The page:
My food highlight of the evening was the next course, a carpaccio of roe venison, served with a torte of foie gras and a slice of Bara Brith, with some fig jam and a caramel from reduced 1927 PX sherry. Wow! Sadly, I was so excited by this dish that I tucked in to it before I thought to photograph it (oops), but suffice to say it was a genius dish, with the range of seemingly disparate flavours and textures coming together into something absolutely sublime – and when I thought it couldn’t get any better, I took a mouthful of the matched wine, a 2006 Del fin del Mundo Gran Reserva, again from Argentina, and reached even higher levels of gourmand delight. I honestly don’t know if I’ve ever eaten a better dish in Cardiff.
We were now on the homeward straight and the last savoury course of the evening was an Asian style shin and oxtail of Highland beef served with ‘a traditional Taka Dhal made by a Welshman’(!) and a little mint yogurt on the side. I’m not a huge lover of Asian flavours, and the Dhal was bordering on being too spicy for my palate, but I could still tell it was good, and the beef was exceptional, falling apart at the slightest touch from a fork, and melting in the mouth. This was paired with a 2008 Australian Treasures Cabernet Sauvignon.
The most intriguing dish on the menu was the simply named ‘Boiled Egg’ – which I guessed (correctly) would be anything but an actual boiled egg! It was in fact our first pudding of the evening (always good to have two!) and comprised a layer of mango puree, topped with a crème anglaise and a generously piped topping of soft, sweet meringue and served with a shortbread ‘soldier’ – lovely to look at and fun and delicious to eat!
Finally, we enjoyed another dish I’d heard an awful lot about, a coconut panna cotta with mojito sorbet. The panna cotta was creamy and soft, without the gelatinous consistency that some panna cottas can suffer from, and the mojito sorbet was refreshing and sharp, especially when accompanied by the mango salsa on the plate that had a hint of chilli to it too. Even Roger and Nick’s wine pairing skills weren’t up to finding a perfect match for this dish, so instead we all enjoyed a speciality Mojito from Vanilla Rooms, Park House’s basement cocktail bar.
I had a fantastic evening at Park House. The food is genuinely a cut above pretty much anything else I’ve eaten in Cardiff. The team have set out to raise the bar when it comes to dining in Cardiff and they have certainly done that. It was great to share in Adam, Roger and Jon’s passion for their new venture. I have two slight reservations, the first is whether the dining room will have the same atmosphere when it’s a normal evening, filled with regular diners, rather than a big party of foodies enjoying the launch and watching the chefs on TV – it seems the perfect venue for private dining or an event, but I’m yet to picture it operating simply as a restaurant (and I’m keen to go back on a ‘normal’ night to check this out, in the hope that it will be just as good), and the second is whether the average Cardiff diner will be willing to pay what are inevitably higher prices than the norm in the area. That said, the pricing structure is simple, at £10 for all starters, £26 for all main courses and £7 for all bar a couple of the desserts. With this in mind, there are some bargains to be had – I won’t give away all of Adam’s secrets, but there’s one dish on the starters menu that apparently breaks his heart every time someone orders it, because it’s such exceptional value for the diner! And I really do think that the quallity of food is worth every penny of the asking prices – I just hope that others think so too and continue to think so.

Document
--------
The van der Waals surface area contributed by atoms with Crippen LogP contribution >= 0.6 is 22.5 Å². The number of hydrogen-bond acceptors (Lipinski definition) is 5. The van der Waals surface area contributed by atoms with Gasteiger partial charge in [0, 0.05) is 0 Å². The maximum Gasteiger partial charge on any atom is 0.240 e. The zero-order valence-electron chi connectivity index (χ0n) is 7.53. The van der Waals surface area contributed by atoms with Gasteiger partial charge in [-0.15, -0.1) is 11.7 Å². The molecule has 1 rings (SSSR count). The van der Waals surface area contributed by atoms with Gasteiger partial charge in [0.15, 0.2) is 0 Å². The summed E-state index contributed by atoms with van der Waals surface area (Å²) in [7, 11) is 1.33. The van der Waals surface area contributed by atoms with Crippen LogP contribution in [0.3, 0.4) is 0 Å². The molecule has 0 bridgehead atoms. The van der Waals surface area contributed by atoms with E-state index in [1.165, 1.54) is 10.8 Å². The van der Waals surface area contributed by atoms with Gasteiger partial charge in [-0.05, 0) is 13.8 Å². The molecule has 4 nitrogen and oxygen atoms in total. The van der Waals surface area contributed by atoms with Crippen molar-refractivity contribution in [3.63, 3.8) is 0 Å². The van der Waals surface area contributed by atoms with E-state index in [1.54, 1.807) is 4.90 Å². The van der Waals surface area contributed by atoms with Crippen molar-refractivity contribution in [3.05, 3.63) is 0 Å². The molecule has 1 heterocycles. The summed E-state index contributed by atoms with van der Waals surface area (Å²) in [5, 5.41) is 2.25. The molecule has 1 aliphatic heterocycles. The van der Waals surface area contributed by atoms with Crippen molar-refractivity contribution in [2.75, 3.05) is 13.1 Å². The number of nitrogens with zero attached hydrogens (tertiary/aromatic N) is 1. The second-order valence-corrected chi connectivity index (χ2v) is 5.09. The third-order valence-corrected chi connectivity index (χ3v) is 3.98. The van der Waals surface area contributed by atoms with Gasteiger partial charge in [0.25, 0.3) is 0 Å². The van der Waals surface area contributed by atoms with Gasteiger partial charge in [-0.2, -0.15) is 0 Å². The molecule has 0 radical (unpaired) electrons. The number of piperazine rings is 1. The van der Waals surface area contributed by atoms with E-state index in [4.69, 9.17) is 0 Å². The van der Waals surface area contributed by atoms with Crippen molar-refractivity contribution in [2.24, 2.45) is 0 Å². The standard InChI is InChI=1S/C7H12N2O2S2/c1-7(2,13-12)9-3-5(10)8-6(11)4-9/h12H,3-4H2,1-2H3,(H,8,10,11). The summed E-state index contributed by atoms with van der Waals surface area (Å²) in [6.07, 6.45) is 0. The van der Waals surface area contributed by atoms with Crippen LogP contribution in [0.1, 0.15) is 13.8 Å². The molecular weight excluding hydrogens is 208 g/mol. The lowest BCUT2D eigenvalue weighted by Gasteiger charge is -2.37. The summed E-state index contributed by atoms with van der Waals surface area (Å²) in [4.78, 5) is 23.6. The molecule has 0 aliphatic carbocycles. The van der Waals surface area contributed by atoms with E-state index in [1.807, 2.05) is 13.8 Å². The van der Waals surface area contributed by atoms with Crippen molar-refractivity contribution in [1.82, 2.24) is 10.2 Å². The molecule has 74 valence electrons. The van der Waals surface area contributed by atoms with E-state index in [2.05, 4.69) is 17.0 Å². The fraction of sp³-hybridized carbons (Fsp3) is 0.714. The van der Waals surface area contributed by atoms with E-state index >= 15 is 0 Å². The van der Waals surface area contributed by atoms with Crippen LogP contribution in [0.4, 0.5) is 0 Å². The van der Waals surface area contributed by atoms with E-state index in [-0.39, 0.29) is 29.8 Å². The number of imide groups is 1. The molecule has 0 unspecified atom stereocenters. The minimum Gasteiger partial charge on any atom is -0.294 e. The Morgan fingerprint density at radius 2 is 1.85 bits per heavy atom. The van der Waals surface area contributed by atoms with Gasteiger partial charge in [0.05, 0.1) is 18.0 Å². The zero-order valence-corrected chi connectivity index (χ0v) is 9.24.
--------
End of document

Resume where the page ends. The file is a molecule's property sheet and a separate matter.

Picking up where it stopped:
If you fancy indulging in a tasting menu similar to the one that I tried (and I thoroughly recommend that you do!) then it’s priced at £59 per head, plus £25 to include matched wines. The Park House also offers an exceptionally good value 2 course lunch menu at £15 per head, so if you’re unsure about committing to the a la carte or tasting menu, I’d suggest trying the lunch first to get a taste of the quality you can expect. There’s also an afternoon tea menu, and the Terrace Bar menu features some of the dishes I tried – so there are lots of options for anyone who wants a little taste of the Park House!
As a Cardiff-based foodie, I’m grateful to the Park House for, in my opinion, raising the bar in the area, and I wish them every success!
(With apologies for the dubious quality of my photographs in this blog post – despite the ambient lighting in the dining room making for a great atmosphere, it wasn’t quite so conducive to great photography!)